The Ravens have embraced Redding’s veteran presence after cutting Trevor Pryce and having him sign with the New York Jets.
“He’s been great,” linebacker Terrell Suggs said. “We thought we could exchange him and Trevor Pryce out, but after the deal with Trevor, he’s been our primary defensive end and he’s done a great job for us.”
Redding had other opportunities to play in the NFL after last season with the Seahawks.
The Ravens sold him on being part of a winning operation with a tradition for making it to the playoffs.
“He’s a guy that was an up-the-field guy and an effort guy, and that’s why we liked him so much,” defensive coordinator Greg Mattison said. “I’ve been really proud of him. He’s really fit in. He’s doing a great job of trying to do what we’re asking him to do.”
This is the Ravens’ third year in a row in the postseason, a franchise record, and Redding is a big part of the defense as a starter at defensive end.
“That’s one of the reasons why I wanted to come here,” Redding said. “There were plenty of teams I could have gone to being a free agent, but I chose to come here. For things to work out the way they did is awesome. Words can’t express how I feel.”
Redding is a Houston native.
And he’s even allowed himself to envision a Super Bowl trip to Dallas.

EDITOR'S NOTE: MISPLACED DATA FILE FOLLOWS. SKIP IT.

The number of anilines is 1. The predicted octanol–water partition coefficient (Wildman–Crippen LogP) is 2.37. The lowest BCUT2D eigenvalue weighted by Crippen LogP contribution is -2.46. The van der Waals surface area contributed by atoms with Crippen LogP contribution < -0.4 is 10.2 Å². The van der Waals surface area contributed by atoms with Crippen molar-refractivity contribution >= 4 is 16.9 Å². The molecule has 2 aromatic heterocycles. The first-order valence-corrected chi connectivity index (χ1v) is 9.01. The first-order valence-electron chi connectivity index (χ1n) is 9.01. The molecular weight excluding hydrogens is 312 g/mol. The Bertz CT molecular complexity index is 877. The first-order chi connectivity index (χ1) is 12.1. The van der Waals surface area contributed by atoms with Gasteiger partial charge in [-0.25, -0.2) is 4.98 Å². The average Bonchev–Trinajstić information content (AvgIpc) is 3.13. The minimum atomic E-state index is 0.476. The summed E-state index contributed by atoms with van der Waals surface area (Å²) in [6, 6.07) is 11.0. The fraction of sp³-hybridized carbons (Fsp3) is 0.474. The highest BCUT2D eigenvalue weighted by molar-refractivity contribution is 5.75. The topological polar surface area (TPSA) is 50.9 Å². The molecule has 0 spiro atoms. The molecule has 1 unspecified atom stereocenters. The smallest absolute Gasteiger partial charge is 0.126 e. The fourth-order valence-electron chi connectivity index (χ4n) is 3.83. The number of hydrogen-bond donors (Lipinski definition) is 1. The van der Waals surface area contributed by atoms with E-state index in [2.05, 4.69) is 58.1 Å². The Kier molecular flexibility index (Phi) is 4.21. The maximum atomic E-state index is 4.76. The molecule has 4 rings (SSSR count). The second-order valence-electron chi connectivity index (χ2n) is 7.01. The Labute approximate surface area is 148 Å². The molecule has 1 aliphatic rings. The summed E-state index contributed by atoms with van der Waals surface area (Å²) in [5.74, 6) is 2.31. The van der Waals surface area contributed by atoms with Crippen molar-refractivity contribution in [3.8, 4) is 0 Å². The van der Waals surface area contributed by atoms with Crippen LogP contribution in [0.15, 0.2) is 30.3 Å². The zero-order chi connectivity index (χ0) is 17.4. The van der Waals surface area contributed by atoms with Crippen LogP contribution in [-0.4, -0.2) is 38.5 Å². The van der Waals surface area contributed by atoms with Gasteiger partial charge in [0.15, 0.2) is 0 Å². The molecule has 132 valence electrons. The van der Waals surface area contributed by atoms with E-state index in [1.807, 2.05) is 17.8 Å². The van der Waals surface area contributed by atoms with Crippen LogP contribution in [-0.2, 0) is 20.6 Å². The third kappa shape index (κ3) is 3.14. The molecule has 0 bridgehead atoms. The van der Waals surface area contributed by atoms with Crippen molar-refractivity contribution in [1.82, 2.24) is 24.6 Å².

“That’s on everyone’s mind,” Redding said. “It’s one thing to get here, but the bigger accomplishment is getting that first win, getting that second win, however many it takes to get to Dallas.”
IMPROVING: Cornerback Cary Williams began the season suspended for two games for violating the NFL personal conduct policy.
Now, he’s emerging as an important special-teams contributor and reserve defensive back.
The Ravens have increased Williams’ playing time in the nickel package.
He also decked Browns star Josh Cribbs on a punt return last week.
“Cary is just developing as a player,” Harbaugh said. “On special teams, obviously, he’s playing really well, and I think that’s carrying over into his defensive play. He’s really learned the system.
“He’s learned the roles. He’s in certain packages. He’s learned those roles. He does a nice job in man coverage. He’s got some length and some speed. He’s a tenacious guy. He’s practiced really well, so that’s how guys get better.”